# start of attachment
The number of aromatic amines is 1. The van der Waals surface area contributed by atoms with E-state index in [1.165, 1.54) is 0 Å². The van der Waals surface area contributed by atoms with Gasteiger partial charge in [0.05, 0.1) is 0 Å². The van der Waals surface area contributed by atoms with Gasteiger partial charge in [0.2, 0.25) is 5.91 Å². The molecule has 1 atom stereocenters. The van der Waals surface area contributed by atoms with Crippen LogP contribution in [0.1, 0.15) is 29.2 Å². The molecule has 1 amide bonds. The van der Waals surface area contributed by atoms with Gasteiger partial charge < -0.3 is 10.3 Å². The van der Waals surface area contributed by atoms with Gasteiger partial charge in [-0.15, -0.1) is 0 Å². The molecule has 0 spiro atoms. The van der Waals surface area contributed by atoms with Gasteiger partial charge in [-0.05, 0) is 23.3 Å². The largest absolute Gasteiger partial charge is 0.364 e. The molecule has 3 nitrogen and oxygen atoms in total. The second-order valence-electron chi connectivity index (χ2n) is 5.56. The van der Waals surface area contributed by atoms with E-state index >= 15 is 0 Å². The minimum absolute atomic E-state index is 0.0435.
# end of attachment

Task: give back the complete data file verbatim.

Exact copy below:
The number of aromatic amines is 1. The van der Waals surface area contributed by atoms with E-state index in [1.165, 1.54) is 0 Å². The van der Waals surface area contributed by atoms with Gasteiger partial charge in [0.05, 0.1) is 0 Å². The van der Waals surface area contributed by atoms with Gasteiger partial charge in [0.2, 0.25) is 5.91 Å². The molecule has 1 atom stereocenters. The van der Waals surface area contributed by atoms with Crippen LogP contribution in [0.1, 0.15) is 29.2 Å². The molecule has 1 amide bonds. The van der Waals surface area contributed by atoms with Gasteiger partial charge < -0.3 is 10.3 Å². The van der Waals surface area contributed by atoms with Gasteiger partial charge in [-0.15, -0.1) is 0 Å². The molecule has 0 spiro atoms. The van der Waals surface area contributed by atoms with Gasteiger partial charge in [-0.05, 0) is 23.3 Å². The largest absolute Gasteiger partial charge is 0.364 e. The molecule has 3 nitrogen and oxygen atoms in total. The second-order valence-electron chi connectivity index (χ2n) is 5.56. The van der Waals surface area contributed by atoms with E-state index >= 15 is 0 Å². The minimum absolute atomic E-state index is 0.0435.